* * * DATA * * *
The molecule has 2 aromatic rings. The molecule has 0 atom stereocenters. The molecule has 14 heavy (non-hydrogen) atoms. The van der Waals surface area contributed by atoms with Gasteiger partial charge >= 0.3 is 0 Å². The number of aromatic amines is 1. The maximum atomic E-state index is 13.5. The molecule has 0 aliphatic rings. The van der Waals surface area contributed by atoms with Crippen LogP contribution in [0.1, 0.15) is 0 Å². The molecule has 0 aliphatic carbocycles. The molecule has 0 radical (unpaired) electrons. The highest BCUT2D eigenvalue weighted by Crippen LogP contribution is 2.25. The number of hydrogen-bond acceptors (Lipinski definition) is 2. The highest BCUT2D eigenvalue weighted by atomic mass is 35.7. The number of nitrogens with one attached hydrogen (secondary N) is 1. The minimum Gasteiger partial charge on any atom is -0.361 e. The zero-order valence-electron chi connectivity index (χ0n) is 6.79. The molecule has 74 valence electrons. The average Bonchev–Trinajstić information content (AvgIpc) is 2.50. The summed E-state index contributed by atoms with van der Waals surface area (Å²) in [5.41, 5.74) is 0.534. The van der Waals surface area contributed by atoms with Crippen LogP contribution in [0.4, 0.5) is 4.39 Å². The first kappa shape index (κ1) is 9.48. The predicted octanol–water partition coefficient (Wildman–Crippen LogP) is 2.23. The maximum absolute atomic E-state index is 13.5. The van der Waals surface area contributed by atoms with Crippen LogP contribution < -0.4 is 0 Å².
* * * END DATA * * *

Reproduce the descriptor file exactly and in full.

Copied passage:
The molecule has 2 aromatic rings. The molecule has 0 atom stereocenters. The molecule has 14 heavy (non-hydrogen) atoms. The van der Waals surface area contributed by atoms with Gasteiger partial charge >= 0.3 is 0 Å². The number of aromatic amines is 1. The maximum atomic E-state index is 13.5. The molecule has 0 aliphatic rings. The van der Waals surface area contributed by atoms with Crippen LogP contribution in [0.1, 0.15) is 0 Å². The molecule has 0 aliphatic carbocycles. The molecule has 0 radical (unpaired) electrons. The highest BCUT2D eigenvalue weighted by Crippen LogP contribution is 2.25. The number of hydrogen-bond acceptors (Lipinski definition) is 2. The highest BCUT2D eigenvalue weighted by atomic mass is 35.7. The number of nitrogens with one attached hydrogen (secondary N) is 1. The minimum Gasteiger partial charge on any atom is -0.361 e. The zero-order valence-electron chi connectivity index (χ0n) is 6.79. The molecule has 74 valence electrons. The average Bonchev–Trinajstić information content (AvgIpc) is 2.50. The summed E-state index contributed by atoms with van der Waals surface area (Å²) in [5.41, 5.74) is 0.534. The van der Waals surface area contributed by atoms with Crippen LogP contribution in [0.4, 0.5) is 4.39 Å². The first kappa shape index (κ1) is 9.48. The predicted octanol–water partition coefficient (Wildman–Crippen LogP) is 2.23. The maximum absolute atomic E-state index is 13.5. The van der Waals surface area contributed by atoms with Crippen LogP contribution < -0.4 is 0 Å².